Other patterns seen in the UK recruitment market are a greater level of interest in remote working or other forms of flexible working. Research shows that 85% of those in the workforce would like a hybrid approach of both home and office working. This has in part been brought about as a result of the pandemic with workers realising the benefits that such an arrangement can bring to their work-life balance. Many employers are responding by improving flexible working arrangements and advertising these when hiring.
While the recruitment market is challenging, there is a great deal that companies can do to improve their ability to place talent. One important option is focusing on quality over the number of applicants for a role. What an emphasis on quantity over quality actually does is it increases processing costs and lowers responsiveness. While achieving the ideal of one perfect candidate for a role is a bit of a pipe dream, it is still closer to what recruitment should focus on, rather than numerous candidates that are only partially suitable. Making time to really understand what the perfect candidate looks like can go a long way towards achieving success with recruitment, as well as candidate retention. Being clear on the outcome required is integral to success, as is understanding that more is not necessarily better.
Part of this is about understanding what a candidate is actually looking for, but it also requires the capability to drive candidate engagement. The experience of the candidate throughout the recruitment journey will directly impact this. There is a lot to be said for streamlining recruitment processes through the use of artificial intelligence and algorithms. Yet, at key touchpoints throughout the process, humanisation is essential. Organisations must humanise the recruitment process appropriately while automating other elements to help keep candidates engaged.
Working through the process, there are key touchpoints when human intervention is needed. At the outset of the candidate journey, automation may help streamline the initial paper sift to identify optimal candidates that might fit the bill. However, next, a human needs to review the CVs to see if they are actually a potential fit. After this, having an actual conversation with a candidate to see what they actually want and understand how they feel is essential. This builds a human connection between the recruiter and the candidate which aids in driving candidate engagement.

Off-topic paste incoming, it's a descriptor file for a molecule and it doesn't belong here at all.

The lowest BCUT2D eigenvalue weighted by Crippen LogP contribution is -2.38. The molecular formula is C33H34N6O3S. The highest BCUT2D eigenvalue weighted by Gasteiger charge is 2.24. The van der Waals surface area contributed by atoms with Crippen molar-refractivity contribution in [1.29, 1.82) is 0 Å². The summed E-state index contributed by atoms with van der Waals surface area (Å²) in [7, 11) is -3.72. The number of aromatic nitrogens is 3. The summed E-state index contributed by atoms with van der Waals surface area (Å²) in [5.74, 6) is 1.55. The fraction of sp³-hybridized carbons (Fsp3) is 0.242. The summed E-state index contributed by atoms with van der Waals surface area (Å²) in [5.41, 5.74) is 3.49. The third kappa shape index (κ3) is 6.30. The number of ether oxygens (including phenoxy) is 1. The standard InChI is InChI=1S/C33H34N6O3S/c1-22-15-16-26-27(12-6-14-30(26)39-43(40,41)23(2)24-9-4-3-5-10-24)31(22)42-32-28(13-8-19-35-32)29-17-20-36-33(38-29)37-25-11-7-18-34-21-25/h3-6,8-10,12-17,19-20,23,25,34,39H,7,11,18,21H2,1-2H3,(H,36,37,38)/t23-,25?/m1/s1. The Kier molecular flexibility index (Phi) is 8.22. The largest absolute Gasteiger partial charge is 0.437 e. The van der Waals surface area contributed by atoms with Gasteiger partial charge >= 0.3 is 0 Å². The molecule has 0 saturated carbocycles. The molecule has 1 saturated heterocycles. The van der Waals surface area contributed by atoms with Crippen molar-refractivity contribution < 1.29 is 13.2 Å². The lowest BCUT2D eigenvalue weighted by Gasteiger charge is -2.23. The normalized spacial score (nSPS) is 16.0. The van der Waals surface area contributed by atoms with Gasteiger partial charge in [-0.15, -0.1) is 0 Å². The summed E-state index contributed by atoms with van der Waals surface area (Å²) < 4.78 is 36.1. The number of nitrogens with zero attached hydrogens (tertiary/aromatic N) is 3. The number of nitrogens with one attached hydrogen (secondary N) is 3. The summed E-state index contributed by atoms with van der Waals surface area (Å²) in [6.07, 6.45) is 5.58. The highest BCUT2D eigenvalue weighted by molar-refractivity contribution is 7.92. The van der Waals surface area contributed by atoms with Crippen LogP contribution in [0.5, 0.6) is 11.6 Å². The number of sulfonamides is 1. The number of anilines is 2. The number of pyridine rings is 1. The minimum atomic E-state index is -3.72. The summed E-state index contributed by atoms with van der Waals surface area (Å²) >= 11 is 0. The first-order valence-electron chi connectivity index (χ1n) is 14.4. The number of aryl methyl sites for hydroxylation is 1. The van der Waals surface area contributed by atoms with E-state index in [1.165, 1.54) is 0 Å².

Also, after interviewing with a candidate, it’s wise to follow up to ask their thoughts about the hiring process. This can not only help hiring managers empathise with the candidate, but will give recruiters insights on what the candidate is seeking, and in turn, help identify the right role for the candidate or anything in the hiring experience that could be adjusted. Being personal and engaging with the candidate ensures a positive candidate experience in the hiring process and helps with future candidate engagement.
In the UK recruitment space, understanding why people are showing up for work is ever more critical. This is usually about a lot more than just remuneration. To some extent, the rising inflation and cost of living crisis in the UK is currently experiencing impacts where candidates want to work – since many candidates might seek out other jobs where they will be paid more. However, there are other factors that may tip the balance, such as the capability to work flexibly. Again, talking with employees or potential candidates about what they want helps companies understand what is important and what benefits to showcase to the world.
In short, the recruitment market in the UK is very tough, with demand for workers exceeding supply, and some roles very hard to fill. In this market, workers can pick and choose where they want to work, and this has led to issues for companies. Improving recruitment strategies can help address these sorts of challenges.
If you’re looking for help on how to be successful in this difficult labour market, Recruitics can help!